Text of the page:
Reasons Why an Adjustable-Rate Mortgage Shouldn’t Scare You

Mortgage contract

Adjustable-rate mortgages (ARMs) have been notorious for their volatility. This is why many Connecticuters (like other Americans) only consider them when they couldn’t lock in a favorable interest rate for 30 years.

Although there’s no denying that they’re far riskier than their fixed counterparts, they’re not as scary as you think. Any mortgage lender in Guilford, Madison, and North Branford would attest to these facts about ARMs:

Interest Rate Adjustment Won’t Go Out of Hand

Variable-rate home loans have a cap to ensure the increase won’t go out of control. It spells the limit on how much the interest rate can jump with every adjustment. This helps reduce the tremendous uncertainty ARMs already have.

Details Are Negotiable

Like other mortgages, ARMs are not a “take it or leave it” kind of deal. While the lender has the freedom to set the parameters, you do have the liberty to negotiate certain parts of the loan.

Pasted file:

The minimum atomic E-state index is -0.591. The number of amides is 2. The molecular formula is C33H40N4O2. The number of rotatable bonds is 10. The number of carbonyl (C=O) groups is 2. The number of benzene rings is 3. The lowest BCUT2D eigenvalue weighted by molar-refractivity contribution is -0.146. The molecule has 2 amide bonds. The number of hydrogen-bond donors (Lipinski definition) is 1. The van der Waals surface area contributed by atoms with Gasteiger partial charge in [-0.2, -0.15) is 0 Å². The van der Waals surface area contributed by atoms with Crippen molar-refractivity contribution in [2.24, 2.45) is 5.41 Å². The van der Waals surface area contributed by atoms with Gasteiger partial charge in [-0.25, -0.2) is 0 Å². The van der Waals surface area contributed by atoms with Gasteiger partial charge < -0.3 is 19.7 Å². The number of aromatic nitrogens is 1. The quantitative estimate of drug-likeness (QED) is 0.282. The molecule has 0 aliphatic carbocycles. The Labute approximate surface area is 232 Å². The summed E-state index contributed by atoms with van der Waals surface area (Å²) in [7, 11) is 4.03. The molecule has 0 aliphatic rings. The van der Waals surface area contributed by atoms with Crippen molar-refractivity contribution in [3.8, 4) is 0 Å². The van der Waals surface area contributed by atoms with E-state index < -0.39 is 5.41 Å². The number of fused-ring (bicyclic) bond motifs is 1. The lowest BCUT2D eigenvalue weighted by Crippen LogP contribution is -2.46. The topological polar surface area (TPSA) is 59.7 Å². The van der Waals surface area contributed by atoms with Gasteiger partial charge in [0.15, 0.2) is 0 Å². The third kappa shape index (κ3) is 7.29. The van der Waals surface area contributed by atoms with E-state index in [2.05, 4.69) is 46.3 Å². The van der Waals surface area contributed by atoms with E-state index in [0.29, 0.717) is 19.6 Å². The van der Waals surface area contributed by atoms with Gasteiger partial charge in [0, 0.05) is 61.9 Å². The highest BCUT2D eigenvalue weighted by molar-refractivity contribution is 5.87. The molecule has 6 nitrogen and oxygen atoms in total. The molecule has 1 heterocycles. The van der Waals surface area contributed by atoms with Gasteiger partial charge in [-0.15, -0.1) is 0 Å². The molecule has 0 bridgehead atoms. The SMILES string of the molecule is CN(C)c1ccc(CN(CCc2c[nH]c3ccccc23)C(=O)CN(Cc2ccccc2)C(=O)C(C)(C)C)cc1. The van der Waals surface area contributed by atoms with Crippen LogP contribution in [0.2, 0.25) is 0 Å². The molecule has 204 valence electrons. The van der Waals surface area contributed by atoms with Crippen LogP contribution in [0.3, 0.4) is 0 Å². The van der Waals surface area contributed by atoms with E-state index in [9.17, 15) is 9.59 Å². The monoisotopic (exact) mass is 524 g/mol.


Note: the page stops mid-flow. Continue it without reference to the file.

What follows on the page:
Of course, the loudness of your voice of request for concessions from the other party depends on how good your credentials are. If you have an excellent credit score or plenty of assets, you would have more power at the negotiating table.

Refinancing Is Always an Option

A mortgage, even an ARM, is not a marriage without a divorce option. Whether your lender imposes prepayment penalty or not, you can pay it off early through refinancing. Many borrowers use this strategy to avoid keeping the loan after the teaser rate is over.

After all, an ARM is usually a good option when you only plan to stay in the property you’re planning to buy for several years. If you’re uncomfortable with the prospect of paying a larger monthly mortgage payment after the ARM’s introductory period expires, a refi can bail you out.

An ARM isn’t for everyone, but it’s highly beneficial if it makes sense to your situation. If you exercise due diligence to calculate its risks and determine whether it’s perfect for you.